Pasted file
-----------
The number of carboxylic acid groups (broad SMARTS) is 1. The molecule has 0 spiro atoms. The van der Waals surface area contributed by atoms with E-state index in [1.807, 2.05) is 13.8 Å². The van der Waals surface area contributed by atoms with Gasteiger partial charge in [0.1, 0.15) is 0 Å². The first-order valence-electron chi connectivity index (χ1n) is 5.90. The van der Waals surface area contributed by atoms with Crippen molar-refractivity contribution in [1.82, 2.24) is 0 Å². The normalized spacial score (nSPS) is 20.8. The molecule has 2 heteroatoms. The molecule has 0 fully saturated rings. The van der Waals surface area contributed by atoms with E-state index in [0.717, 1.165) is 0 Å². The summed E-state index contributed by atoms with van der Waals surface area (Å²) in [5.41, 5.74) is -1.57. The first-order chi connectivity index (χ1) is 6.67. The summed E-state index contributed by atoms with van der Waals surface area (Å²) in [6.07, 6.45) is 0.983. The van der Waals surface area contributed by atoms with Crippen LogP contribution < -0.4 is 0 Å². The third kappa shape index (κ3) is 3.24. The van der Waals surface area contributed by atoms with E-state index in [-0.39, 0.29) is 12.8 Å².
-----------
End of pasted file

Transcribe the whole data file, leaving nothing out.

The number of carboxylic acid groups (broad SMARTS) is 1. The molecule has 0 spiro atoms. The van der Waals surface area contributed by atoms with E-state index in [1.807, 2.05) is 13.8 Å². The van der Waals surface area contributed by atoms with Gasteiger partial charge in [0.1, 0.15) is 0 Å². The first-order valence-electron chi connectivity index (χ1n) is 5.90. The van der Waals surface area contributed by atoms with Crippen molar-refractivity contribution in [1.82, 2.24) is 0 Å². The normalized spacial score (nSPS) is 20.8. The molecule has 2 heteroatoms. The molecule has 0 fully saturated rings. The van der Waals surface area contributed by atoms with E-state index in [0.717, 1.165) is 0 Å². The summed E-state index contributed by atoms with van der Waals surface area (Å²) in [5.41, 5.74) is -1.57. The first-order chi connectivity index (χ1) is 6.67. The summed E-state index contributed by atoms with van der Waals surface area (Å²) in [6.07, 6.45) is 0.983. The van der Waals surface area contributed by atoms with Crippen LogP contribution < -0.4 is 0 Å². The third kappa shape index (κ3) is 3.24. The van der Waals surface area contributed by atoms with E-state index in [-0.39, 0.29) is 12.8 Å².